>>> signed.dumps({"a": "foo"})
>>> signed.loads(_)
{'a': 'foo'}

Again, the pickle is URL-safe base64 encoded to take up less valuable cookie space and generally make it easier to pass around on the Web. A nice thing about URL-safe base64 is that it uses 64 out of the 65 URL-safe characters (by URL-safe I mean characters that are left unchanged by Python's urllib.urlencode function) - the remaining character is the period, which I use to separate the pickle from the signature.

signed.dumps takes a couple of extra optional arguments. The first is compress=True (default is False) which zlib compresses the pickle if doing so will save any space:

>>> import this # to get an object worth compressing
>>> len(signed.dumps(this.s))
>>> len(signed.dumps(this.s, compress=True))

By default, all signatures use Django's SECRET_KEY. If you want to sign with a different key, you can pass it as an argument to the various functions:

>>> signed.sign('hello', key='sekrit')
>>> signed.unsign(_, key='sekrit')

The dumps and loads methods also take a key argument, as well as an additional optional extra_key argument for if you want to generate different signatures for different parts within your application (useful for the extra paranoid):

>>> signed.dumps('hello', key='sekrit', extra_key='ultra')
>>> signed.loads(_, key='sekrit', extra_key='ultra')

Potential additions to the above API

  • Low level access to just the signature generation routine itself (at the moment sign() and unsign() append the signature to the string themselves)
  • Maybe functions or parameters for creating timestamped signatures and failing the signature if it is older than a certain expiry timeout.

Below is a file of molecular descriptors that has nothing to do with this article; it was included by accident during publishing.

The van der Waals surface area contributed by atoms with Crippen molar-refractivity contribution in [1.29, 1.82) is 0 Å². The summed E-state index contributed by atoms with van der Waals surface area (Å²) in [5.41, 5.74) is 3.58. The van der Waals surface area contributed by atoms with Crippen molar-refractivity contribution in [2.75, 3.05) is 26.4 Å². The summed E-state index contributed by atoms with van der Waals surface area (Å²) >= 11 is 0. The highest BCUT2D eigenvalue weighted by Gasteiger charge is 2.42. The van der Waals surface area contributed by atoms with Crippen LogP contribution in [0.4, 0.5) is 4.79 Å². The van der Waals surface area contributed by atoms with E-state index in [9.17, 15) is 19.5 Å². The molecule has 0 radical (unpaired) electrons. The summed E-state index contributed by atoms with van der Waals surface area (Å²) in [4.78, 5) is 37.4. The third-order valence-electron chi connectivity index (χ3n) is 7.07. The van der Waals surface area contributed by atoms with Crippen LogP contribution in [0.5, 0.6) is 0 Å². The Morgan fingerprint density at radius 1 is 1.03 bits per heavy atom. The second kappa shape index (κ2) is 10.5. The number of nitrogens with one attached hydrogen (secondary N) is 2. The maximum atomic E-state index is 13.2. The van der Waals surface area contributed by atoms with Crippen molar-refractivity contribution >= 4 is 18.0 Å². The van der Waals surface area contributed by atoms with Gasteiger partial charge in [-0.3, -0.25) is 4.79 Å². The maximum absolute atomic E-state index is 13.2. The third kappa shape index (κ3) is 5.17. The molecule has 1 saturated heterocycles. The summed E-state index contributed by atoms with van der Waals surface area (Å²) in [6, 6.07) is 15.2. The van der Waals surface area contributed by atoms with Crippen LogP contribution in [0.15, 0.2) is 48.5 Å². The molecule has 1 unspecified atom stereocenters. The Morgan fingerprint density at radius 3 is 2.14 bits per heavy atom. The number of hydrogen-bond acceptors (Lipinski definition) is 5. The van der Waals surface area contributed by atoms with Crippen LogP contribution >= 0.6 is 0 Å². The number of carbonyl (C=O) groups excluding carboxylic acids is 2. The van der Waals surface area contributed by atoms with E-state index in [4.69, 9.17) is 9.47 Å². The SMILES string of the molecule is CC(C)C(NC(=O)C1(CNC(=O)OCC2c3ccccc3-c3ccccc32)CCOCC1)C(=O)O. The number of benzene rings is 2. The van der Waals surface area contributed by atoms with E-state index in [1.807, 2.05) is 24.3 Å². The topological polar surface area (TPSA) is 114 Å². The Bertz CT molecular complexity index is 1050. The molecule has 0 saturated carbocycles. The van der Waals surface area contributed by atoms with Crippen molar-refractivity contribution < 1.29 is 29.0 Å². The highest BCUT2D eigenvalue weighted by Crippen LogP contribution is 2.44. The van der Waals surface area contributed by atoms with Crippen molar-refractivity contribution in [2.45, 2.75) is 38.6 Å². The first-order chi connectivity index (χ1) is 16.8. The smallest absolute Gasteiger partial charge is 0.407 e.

• A signer class that encapsulates common arguments to sign() and unsign() and allows for customization.

SECRET_KEY considerations

Simon says:

One thing that worries me slightly about increasing the amount of signing going on in Django is that it elevates the importance of the SECRET_KEY. I'm currently ignorant of best practices regarding protecting this kind of shared secret, but the steps we take (*ing it out from the debug pages and otherwise ignoring it) could almost certainly be improved.

One thing that's particularly interesting to me is what happens when you change your secret. If you're changing your secret because it's leaked then obviously you want stuff signed with the old secret to become invalid immediately, but I can imagine some users wanting to rotate their secret keys on a continual basis for added security against brute force attacks.

If you're rotating your secret, invalidating all of your users signed cookies etc is a bit of an annoyance. It might be worth supporting two secrets - the current SECRET_KEY and an optional OLD_SECRET_KEY - with unsigning operations falling back on the old key if the current key fails. This would allow users to deploy a new secret while keeping the old one valid for a week or so, upgrading any tokens that use the old key in the process. Amazon recently announced a similar feature for handling web service credentials, which inspired this suggestion:

This is probably all too much complication, but it's something that's been nagging at me since I started increasing my dependence on the SECRET_KEY setting.

Last modified 10 years ago Last modified on 08/20/12 22:05:05